By all accounts, Bridgewater has taken his game to another level this spring and his improvement will be on full display during the Red-White game. Louisville's offensive line is improved, which means that Bridgewater should have more time to use his natural ability to make big plays. Bridgewater has plenty of offensive weapons down field and the backfield, and combined with Bridgewater's dual threat ability, should make Louisville's offense one of the most explosive in the Big East.
"He's unbelievable the way he operates and manages the huddle and manages the offense," offensive lineman Jake Smith said.
Who will emerge at running back?
The competition in the backfield has been outstanding this spring. Shawn Watson has plenty of options behind Bridgewater, but wants someone to step up and become Louisville's go-to back. Veterans Jeremy Wright and Dominque Brown are the presumed frontrunners, but junior Senorise Perry and Corvin Lamb have made strong cases this spring.
Keep an eye on this key position battle during the Red-White game. Wright, a versatile and talented all-around back, took first team snaps in the open scrimmage two weeks ago. Can Brown, a physical running back who moved from quarterback last season, become Louisville's every down back? Or will he settle into a short-yardage role? And what about Perry? He's made a strong impression this spring with speed and breakaway ability. Could he be the dark horse in this race? Or perhaps ultra-talented redshirt freshman Corvin Lamb will surprise everybody and separate from the pack?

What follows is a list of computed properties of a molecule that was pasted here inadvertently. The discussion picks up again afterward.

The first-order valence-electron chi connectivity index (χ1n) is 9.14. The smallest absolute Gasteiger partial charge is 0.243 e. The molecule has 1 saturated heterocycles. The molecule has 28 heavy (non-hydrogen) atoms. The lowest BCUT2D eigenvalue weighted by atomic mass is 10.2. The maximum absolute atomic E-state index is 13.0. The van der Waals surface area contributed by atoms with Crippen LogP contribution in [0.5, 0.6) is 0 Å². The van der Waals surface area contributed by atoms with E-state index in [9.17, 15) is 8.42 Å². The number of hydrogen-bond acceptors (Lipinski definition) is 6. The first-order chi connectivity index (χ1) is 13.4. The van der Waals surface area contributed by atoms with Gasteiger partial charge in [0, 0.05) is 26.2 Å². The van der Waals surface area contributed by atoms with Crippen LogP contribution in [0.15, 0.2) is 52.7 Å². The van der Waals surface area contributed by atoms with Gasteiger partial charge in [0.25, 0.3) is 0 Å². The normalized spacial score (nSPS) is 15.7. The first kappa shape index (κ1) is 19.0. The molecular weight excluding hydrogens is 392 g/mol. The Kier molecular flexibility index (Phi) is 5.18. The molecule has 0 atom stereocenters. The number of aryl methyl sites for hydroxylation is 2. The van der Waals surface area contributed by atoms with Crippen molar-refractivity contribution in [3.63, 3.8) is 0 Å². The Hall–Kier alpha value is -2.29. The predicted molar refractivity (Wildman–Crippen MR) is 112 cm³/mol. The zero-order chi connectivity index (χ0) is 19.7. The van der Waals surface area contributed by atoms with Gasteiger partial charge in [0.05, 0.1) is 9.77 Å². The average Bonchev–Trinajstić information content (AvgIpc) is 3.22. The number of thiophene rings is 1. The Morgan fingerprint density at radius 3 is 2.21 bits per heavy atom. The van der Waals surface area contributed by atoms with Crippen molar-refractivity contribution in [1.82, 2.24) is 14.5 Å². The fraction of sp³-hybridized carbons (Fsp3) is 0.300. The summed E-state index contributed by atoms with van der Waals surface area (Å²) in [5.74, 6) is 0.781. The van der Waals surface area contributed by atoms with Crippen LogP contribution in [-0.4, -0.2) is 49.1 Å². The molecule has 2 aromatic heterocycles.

"They've really stood out on film the way they've been running," said Jake Smith. "There's not one person that can take down Dominique Brown one on one. He's been running hard and Senorise Perry has been running well and had a lot of breakout runs. Corvin Lamb has played well, too, and Jeremy [Wright] has it all. All four running backs have shown out and proved themselves this spring."
Can the offensive line provide Bridgewater more time in the pocket?